Introducing the MQV Early-Career Afternoonvia Zoom
Compact models for the cryogenic operation of transistors in qubits control electronics (23'+7')
In a quantum computer, the quantum processor, whose core is an array of qubits, is controlled and read-out by a classical controller, i.e. implemented with classical electronic components. To scale up the number of qubits, the classical controller has to be integrated physically close to the quantum processor, meaning that it should operate at cryogenic temperature. The cryogenic controller is commonly implemented in silicon CMOS technology, which ensures low-power consumption and sub-Kelvin functionality. However, the commercial compact models of transistor in such technology, an essential tool for the design and simulation of control electronic circuits, do not cover the mK-4K temperature range of interest and thus cannot predict the behavior of the devices at such cryogenic temperatures. To solve the problem, and to provide to the circuit designers the possibility to simulate and thus to better design the cryogenic controller modules, novel compact models have to be developed. In this talk we will explore the different approaches that can be used to this scope and present results obtained within the MQV project about cryogenic compact models for the CMOS technology selected for the realization of the qubits controller.
Chiara Rossi is a post-doctoral researcher at the Fraunhofer Institute for Integrated Systems and Device Technology IISB, located in Erlangen, Germany. Her research interests include semiconductor devices modeling, with focus on compact modelling, and process simulations. She received the PhD degree in Microsystems and Microelectronics from the École Polytechnique Fédérale de Lausanne (EPFL), Switzerland, in 2021, with a thesis on SPICE compatible modeling of optoelectronic devices and radiation effects in integrated circuits, and the Master’s degree in Micro and Nanotechnologies for Integrated Systems from the Politecnico di Torino, Italy, the Institut Polytechnique de Grenoble - École Nationale Supérieure de Physique, Électronique et Matériaux, France, and the École Polytechnique Fédérale de Lausanne, Switzerland, in 2016. Within the MQV project, she is currently involved in K6 SHARE, working on compact modeling of transistors operated at cryogenic temperatures, used for the control electronics of the qubits.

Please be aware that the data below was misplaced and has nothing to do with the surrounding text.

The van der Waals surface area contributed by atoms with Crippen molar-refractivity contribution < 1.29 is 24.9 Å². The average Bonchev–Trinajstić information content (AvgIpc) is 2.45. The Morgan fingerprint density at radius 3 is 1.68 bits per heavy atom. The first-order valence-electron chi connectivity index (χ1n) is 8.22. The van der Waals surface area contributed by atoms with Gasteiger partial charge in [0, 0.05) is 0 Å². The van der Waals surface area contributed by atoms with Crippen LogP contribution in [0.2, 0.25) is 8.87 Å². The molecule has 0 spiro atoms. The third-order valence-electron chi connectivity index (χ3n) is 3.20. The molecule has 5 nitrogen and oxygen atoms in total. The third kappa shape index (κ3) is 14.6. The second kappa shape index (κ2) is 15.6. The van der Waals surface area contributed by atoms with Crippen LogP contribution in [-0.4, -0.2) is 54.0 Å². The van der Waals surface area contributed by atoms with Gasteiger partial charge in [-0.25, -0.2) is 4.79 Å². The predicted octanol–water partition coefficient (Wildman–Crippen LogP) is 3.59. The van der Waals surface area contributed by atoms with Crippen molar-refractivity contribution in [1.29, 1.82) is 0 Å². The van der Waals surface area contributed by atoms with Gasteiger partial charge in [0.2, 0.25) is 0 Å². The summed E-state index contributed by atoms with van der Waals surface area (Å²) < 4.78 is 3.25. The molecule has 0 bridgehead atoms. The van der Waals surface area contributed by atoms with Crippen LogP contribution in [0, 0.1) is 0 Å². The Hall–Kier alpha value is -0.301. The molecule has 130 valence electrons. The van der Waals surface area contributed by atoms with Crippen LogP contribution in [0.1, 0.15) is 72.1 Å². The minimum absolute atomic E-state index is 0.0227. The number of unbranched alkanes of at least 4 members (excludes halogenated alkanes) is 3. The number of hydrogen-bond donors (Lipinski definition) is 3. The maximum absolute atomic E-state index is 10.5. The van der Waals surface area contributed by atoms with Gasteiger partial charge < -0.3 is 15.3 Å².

Chiara Rossi(Fraunhofer IISB)
Tensor Network algorithms on classical and quantum computers (23'+7')
Tensor Network algorithms have been used for three decades to simulate quantum systems on classical computers. They exploit the fact that physical states have a much lower entanglement than generic states in the exponentially large Hilbert space. Quantum computers, on the other hand, use this entanglement as a resource to speed up calculations. Yet, entanglement is still a limited resource on NISQ devices. After a brief introduction to tensor network algorithms on classical computers, I will present some key ideas how to we can leverage some of their power to the current NISQ devices.
Johannes Hauschild finished his undergraduate studies at the LMU Munich, after which he started working on tensor network algorithms and wrote the Tensor Network Python (TeNPy) package before he obtained his PhD from the TUM in 2019. He then spent two years as postdoc at the UC Berkeley working on large-scale simulations of twisted bilayer graphene and first applications of tensor networks to quantum computers, before he came back to TUM Munich on a combined postdoc and project coordinator position for the MQV K4.